Secondary Logo

Journal Logo

Articles

Normal-Pressure Hydrocephalus: An Update

Stein, Sherman C.

Author Information
  • Free

Abstract

In the decade after normal-pressure hydrocephalus (NPH) was described, shunt insertion for this condition became one of the most frequently performed cranial neurosurgical procedures. Several negative reports in the mid-1970s raised the concern that we could not identify patients most likely to benefit from cerebrospinal fluid (CSF) diversion. This was followed by a sharp decline of interest and popularity in the topic, although research has continued in an attempt to understand its pathophysiology and refine diagnostic techniques. Several recent reports have reawakened interest in NPH and have inspired hope that the failures of the past can be avoided. This report is intended to review that research and to assess our progress.

BACKGROUND

In the 1950s it was recognized that hydrocephalus secondary to subarachnoid hemorrhage and other causes might be accompanied by normal pressures as measured by lumbar puncture. 1 Further, it was discovered that the neurologic deficits caused by such secondary hydrocephalus were often reversed after ventricular shunt insertion. Adams, Hakim, and their colleagues at the Massachusetts General Hospital described a group of such patients in whom the cause of the hydrocephalus was obscure and coined the term “normal-pressure hydrocephalus.”2,3 They described the characteristic clinical triad of gait disturbance, dementia, and urinary incontinence and stressed both that lumbar puncture pressures were normal and that symptoms were shunt-responsive.

Hakim and Adams 4 advanced a hydraulic explanation for the pathophysiology of the disease. If the subarachnoid flow of CSF is impeded (by an unrecognized process), intracranial pressure (ICP) rises and the ventricles start to expand. Ventricular expansion, however, causes a decrease in ICP, back to normal levels. Continued enlargement of the ventricles could, as explained by this “hydraulic press theory,” take place in the face of normal ICP. According to Pascal's law, fluid pressure is the same at all points on the walls of a closed container. Therefore, because the force exerted on the ventricular wall is the product of the pressure and the cross-sectional area of the wall, less ICP is necessary to expand already-enlarged ventricles. This is the same principle behind hydraulic presses such as automobile jacks. Additional hydraulic principles could be used to explain other pathophysiologic observations. For example, the relative ballooning of the largest sections of the ventricles, such as the frontal horns, could be explained by the Laplace law (the tension on the wall of a vessel is directly proportional to the vessel's radius). The disproportionate involvement of lower extremity function might result from greater stretching of lower extremity corticospinal fibers, which run near the ventricular walls, by the enlarged ventricles.

Early reports of shunt results in NPH were encouraging. 5 However, some shunt failures were noted, and overall results in idiopathic NPH were not as good as in hydrocephalus secondary to subarachnoid hemorrhage and other documented causes. It was recognized that Alzheimer's disease (hydrocephalus ex vacuo) could mimic NPH, and it was assumed that cerebral atrophy would not respond to shunting. Hence, authorities proposed laboratory tests that might be used to confirm the diagnosis of NPH, especially in patients with atypical clinical features. 5–7 These tests were based on the understood pathophysiology of NPH and related to structural changes in the CSF pathways or to dynamic flow properties. Benson et al. 6 first summarized the expected structural changes that might distinguish NPH from cerebral atrophy. Based on pneumoencephalography, they included the height and span of the frontal horns, the thickness of the cerebral mantle and the subarachnoid space, and the angle of the roof of the lateral ventricles in the anteroposterior projection (callosal angle). Other structural distinctions included the relative dilation of the temporal horns, the shape of the fourth ventricle, and others. 8,9 Hussey et al. 10 infused saline by lumbar puncture to reveal the underlying block to CSF flow in NPH, a block that would not be expected to be present in atrophy. Bannister et al. 11 reported on the pattern of CSF flow in NPH after the lumbar injection of a radioisotope tracer. The combination of ventricular penetration and stasis was considered characteristic for NPH and thought to distinguish it reliably from atrophy.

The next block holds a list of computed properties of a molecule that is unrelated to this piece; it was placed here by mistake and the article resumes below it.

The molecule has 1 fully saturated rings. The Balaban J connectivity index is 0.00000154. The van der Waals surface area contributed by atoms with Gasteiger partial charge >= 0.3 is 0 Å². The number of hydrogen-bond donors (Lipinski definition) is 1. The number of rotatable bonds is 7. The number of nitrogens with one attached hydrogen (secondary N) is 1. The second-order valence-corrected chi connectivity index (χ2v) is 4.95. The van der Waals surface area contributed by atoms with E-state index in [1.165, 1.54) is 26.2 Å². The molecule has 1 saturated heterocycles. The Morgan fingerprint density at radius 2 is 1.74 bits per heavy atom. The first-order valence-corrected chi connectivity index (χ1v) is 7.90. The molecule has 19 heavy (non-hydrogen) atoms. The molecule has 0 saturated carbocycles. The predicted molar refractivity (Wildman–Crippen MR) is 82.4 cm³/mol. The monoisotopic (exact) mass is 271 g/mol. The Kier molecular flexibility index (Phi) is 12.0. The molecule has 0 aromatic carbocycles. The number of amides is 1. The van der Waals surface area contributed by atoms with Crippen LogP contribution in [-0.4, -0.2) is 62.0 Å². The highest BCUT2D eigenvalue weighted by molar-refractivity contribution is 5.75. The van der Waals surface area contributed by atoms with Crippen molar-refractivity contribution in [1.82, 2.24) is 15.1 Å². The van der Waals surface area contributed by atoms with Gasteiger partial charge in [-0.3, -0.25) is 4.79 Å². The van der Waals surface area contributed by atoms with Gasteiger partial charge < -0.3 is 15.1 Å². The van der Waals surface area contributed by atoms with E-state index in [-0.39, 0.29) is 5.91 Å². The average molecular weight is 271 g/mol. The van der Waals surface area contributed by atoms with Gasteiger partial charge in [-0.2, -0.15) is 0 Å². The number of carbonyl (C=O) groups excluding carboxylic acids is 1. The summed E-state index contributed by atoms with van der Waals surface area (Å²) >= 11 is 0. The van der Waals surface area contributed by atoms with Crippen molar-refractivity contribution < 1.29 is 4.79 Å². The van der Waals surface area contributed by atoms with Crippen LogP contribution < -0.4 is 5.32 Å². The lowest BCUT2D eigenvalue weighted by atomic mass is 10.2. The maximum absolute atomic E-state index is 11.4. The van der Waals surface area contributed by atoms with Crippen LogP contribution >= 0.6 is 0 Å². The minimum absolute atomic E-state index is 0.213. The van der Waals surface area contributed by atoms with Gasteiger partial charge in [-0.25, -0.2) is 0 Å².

Unfortunately, most subsequent shunt series for NPH could not match the initial success rates. 12–25 Patient selection was often confounded by incomplete or atypical clinical presentations. 5–7 The results of laboratory studies were frequently contradictory, and there was no agreement as to which tests most accurately distinguished between NPH and Alzheimer's disease. 26–37 In one series, three patients whose clinical and laboratory features fit the strict definition of NPH were found on cortical biopsy to have atrophy/Alzheimer's disease 14 and did not improve after shunting. Clinical and laboratory results were not found to predict reliably relief of symptoms after shunt insertion in idiopathic 13,14,34,37 or secondary 38 hydrocephalus. There was even a report that patients with cerebral atrophy were as likely to respond to shunting as those with NPH. 39 By the mid-1970s it was recognized that the entity of NPH lacked a gold standard for diagnosis, that improvement after shunt insertion was often minor and unsustained, and that shunt response was unpredictable. It is therefore not surprising that the popularity of shunting for NPH plummeted at that time.

RECENT DIAGNOSTIC EFFORTS